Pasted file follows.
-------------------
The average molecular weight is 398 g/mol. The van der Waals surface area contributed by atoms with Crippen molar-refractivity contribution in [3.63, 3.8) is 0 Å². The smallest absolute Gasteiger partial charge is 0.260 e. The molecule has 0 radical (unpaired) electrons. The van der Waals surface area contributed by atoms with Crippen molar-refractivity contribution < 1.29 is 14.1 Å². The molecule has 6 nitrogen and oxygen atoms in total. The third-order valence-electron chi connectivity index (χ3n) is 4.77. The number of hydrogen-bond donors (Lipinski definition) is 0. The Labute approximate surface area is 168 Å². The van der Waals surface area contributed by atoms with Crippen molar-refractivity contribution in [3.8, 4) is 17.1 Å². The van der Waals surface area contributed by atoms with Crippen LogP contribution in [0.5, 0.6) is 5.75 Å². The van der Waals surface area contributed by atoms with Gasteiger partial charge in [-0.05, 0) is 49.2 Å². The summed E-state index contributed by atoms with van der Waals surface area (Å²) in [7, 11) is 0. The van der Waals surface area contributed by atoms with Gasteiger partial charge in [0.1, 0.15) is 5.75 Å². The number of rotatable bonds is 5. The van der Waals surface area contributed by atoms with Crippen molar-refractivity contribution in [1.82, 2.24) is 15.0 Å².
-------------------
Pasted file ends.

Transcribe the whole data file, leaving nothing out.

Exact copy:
The average molecular weight is 398 g/mol. The van der Waals surface area contributed by atoms with Crippen molar-refractivity contribution in [3.63, 3.8) is 0 Å². The smallest absolute Gasteiger partial charge is 0.260 e. The molecule has 0 radical (unpaired) electrons. The van der Waals surface area contributed by atoms with Crippen molar-refractivity contribution < 1.29 is 14.1 Å². The molecule has 6 nitrogen and oxygen atoms in total. The third-order valence-electron chi connectivity index (χ3n) is 4.77. The number of hydrogen-bond donors (Lipinski definition) is 0. The Labute approximate surface area is 168 Å². The van der Waals surface area contributed by atoms with Crippen molar-refractivity contribution in [3.8, 4) is 17.1 Å². The van der Waals surface area contributed by atoms with Crippen LogP contribution in [0.5, 0.6) is 5.75 Å². The van der Waals surface area contributed by atoms with Gasteiger partial charge in [-0.05, 0) is 49.2 Å². The summed E-state index contributed by atoms with van der Waals surface area (Å²) in [7, 11) is 0. The van der Waals surface area contributed by atoms with Gasteiger partial charge in [0.1, 0.15) is 5.75 Å². The number of rotatable bonds is 5. The van der Waals surface area contributed by atoms with Crippen molar-refractivity contribution in [1.82, 2.24) is 15.0 Å².